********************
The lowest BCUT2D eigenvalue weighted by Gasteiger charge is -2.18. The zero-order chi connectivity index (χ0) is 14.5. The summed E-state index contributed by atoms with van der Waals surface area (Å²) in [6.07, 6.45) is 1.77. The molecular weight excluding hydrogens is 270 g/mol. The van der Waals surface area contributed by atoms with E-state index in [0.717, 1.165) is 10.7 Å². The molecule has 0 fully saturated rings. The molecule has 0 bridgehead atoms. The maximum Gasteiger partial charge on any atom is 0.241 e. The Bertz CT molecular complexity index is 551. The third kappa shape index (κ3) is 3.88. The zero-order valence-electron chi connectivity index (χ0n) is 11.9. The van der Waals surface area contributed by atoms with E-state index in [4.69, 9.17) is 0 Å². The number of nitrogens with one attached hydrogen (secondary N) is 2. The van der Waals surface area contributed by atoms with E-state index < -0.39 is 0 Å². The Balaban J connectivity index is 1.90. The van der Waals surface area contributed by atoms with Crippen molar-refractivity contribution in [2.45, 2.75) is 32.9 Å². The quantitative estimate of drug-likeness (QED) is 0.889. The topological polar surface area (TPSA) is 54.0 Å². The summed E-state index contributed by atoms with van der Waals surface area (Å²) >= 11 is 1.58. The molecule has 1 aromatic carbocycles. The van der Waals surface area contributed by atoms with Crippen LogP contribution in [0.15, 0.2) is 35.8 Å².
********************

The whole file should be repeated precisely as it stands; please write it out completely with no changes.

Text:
The lowest BCUT2D eigenvalue weighted by Gasteiger charge is -2.18. The zero-order chi connectivity index (χ0) is 14.5. The summed E-state index contributed by atoms with van der Waals surface area (Å²) in [6.07, 6.45) is 1.77. The molecular weight excluding hydrogens is 270 g/mol. The van der Waals surface area contributed by atoms with E-state index in [0.717, 1.165) is 10.7 Å². The molecule has 0 fully saturated rings. The molecule has 0 bridgehead atoms. The maximum Gasteiger partial charge on any atom is 0.241 e. The Bertz CT molecular complexity index is 551. The third kappa shape index (κ3) is 3.88. The zero-order valence-electron chi connectivity index (χ0n) is 11.9. The van der Waals surface area contributed by atoms with E-state index in [4.69, 9.17) is 0 Å². The number of nitrogens with one attached hydrogen (secondary N) is 2. The van der Waals surface area contributed by atoms with E-state index < -0.39 is 0 Å². The Balaban J connectivity index is 1.90. The van der Waals surface area contributed by atoms with Crippen molar-refractivity contribution in [2.45, 2.75) is 32.9 Å². The quantitative estimate of drug-likeness (QED) is 0.889. The topological polar surface area (TPSA) is 54.0 Å². The summed E-state index contributed by atoms with van der Waals surface area (Å²) >= 11 is 1.58. The molecule has 1 aromatic carbocycles. The van der Waals surface area contributed by atoms with Crippen LogP contribution in [0.15, 0.2) is 35.8 Å².